4/44. Anaesthesia in myotubular (centronuclear) myopathy.

    A patient with a known history of myotubular myopathy presented for surgery for insertion of a tibial nail. Anasthesia was induced and maintained using an intravenous anasthetic technique. Neuromuscular function was assessed using mechanomyography, which showed a profound reduction in muscle contractility. In view of this, the use of muscle relaxants was avoided altogether. Nerve conduction was normal but electromyography showed small motor units, with generalised distribution, suggesting mild to moderately severe myopathy. The patient made a slow but uneventful recovery. ( info)

5/44. Congenital fibre type disproportion a time-locked diagnosis: a clinical and morphological follow-up study.

    This is the first report that describes the clinical and histological findings in a patient suffering from pure congenital fibre type disproportion (CFTD), who had two biopsies with an interval of 16 years. Additionally, we compared the clinical signs and symptoms of the present case to those of 35 CFTD cases reviewed from the literature. From this we conclude that smallness of type I fibre diameter is not a characteristic feature during the course of pure CFTD. This suggests that CFTD is a time-locked diagnosis. ( info)

6/44. Congenital fiber-type disproportion presenting antenatally with clubfoot and hydramnios.

    This is a case of congenital fiber-type disproportion that presented prenatally with bilateral clubfoot, hydramnios, and reduced fetal movements. Although prognosis is generally good for this condition, the neonate presenting at birth may have a more severe form of congenital fiber-type disproportion with a high rate of mortality. ( info)

7/44. alternative splicing of exon 17 and a missense mutation in exon 20 of the insulin receptor gene in two brothers with a novel syndrome of insulin resistance (congenital fiber-type disproportion myopathy).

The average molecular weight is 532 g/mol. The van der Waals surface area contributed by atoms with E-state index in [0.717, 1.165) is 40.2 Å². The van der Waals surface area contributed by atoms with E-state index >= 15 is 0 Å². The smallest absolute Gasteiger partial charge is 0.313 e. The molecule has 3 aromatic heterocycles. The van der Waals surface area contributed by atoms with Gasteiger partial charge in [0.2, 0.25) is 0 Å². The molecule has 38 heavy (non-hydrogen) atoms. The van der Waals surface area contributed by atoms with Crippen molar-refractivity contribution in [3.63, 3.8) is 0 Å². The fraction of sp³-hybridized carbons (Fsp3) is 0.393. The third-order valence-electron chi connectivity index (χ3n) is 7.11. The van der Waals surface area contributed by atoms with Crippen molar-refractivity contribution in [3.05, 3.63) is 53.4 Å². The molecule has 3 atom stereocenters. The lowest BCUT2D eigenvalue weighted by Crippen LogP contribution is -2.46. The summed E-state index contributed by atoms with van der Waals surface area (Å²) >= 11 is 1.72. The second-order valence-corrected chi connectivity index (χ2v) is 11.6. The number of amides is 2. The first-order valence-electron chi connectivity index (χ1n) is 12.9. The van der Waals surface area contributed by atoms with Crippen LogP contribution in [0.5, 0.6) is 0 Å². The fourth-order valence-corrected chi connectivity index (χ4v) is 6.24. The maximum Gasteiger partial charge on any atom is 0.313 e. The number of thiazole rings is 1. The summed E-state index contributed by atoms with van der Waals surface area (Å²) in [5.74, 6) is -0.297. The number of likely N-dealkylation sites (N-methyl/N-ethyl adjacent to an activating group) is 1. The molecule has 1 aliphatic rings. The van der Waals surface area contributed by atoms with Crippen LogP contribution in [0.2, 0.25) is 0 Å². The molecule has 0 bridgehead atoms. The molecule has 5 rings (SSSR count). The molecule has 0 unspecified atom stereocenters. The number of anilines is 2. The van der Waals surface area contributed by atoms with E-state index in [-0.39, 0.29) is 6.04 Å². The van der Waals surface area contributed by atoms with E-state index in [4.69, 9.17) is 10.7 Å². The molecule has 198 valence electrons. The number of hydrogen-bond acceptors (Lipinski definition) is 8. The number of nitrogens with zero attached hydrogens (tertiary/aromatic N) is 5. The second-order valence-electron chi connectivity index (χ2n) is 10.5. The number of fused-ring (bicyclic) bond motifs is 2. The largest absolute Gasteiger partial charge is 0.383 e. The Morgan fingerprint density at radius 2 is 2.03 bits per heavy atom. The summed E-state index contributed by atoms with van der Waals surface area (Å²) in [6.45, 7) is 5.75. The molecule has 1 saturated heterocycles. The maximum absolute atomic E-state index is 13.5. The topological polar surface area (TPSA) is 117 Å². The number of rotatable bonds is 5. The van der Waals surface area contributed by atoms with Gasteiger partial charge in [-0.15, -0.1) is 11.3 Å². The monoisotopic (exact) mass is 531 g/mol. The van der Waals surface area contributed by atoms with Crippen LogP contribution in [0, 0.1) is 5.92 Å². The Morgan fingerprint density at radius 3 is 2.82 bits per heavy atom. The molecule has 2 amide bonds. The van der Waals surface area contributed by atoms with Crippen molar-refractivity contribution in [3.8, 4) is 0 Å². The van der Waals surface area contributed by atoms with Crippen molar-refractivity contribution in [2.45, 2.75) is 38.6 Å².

The insulin receptor (IR) in two brothers with a rare syndrome of congenital muscle fiber type disproportion myopathy (CFTDM) associated with diabetes and severe insulin resistance was studied. By direct sequencing of Epstein-Barr virus-transformed lymphocytes both patients were found to be compound heterozygotes for mutations in the IR gene. The maternal allele was alternatively spliced in exon 17 due to a point mutation in the -1 donor splice site of the exon. The abnormal skipping of exon 17 shifts the amino acid reading frame and leads to a truncated IR, missing the entire tyrosine kinase domain. In the correct spliced variant, the point mutation is silent and results in a normally translated IR. The paternal allele carries a missense mutation in the tyrosine kinase domain. All three cDNA variants were present in the lymphocytes of the patients. Purified IR from 293 cells overexpressing either of the two mutated receptors lacked basal or stimulated IR beta-subunit autophosphorylation. A third brother who inherited both normal alleles has an normal muscle phenotype and insulin sensitivity, suggesting a direct linkage of these IR mutations with the CFTDM phenotype. ( info)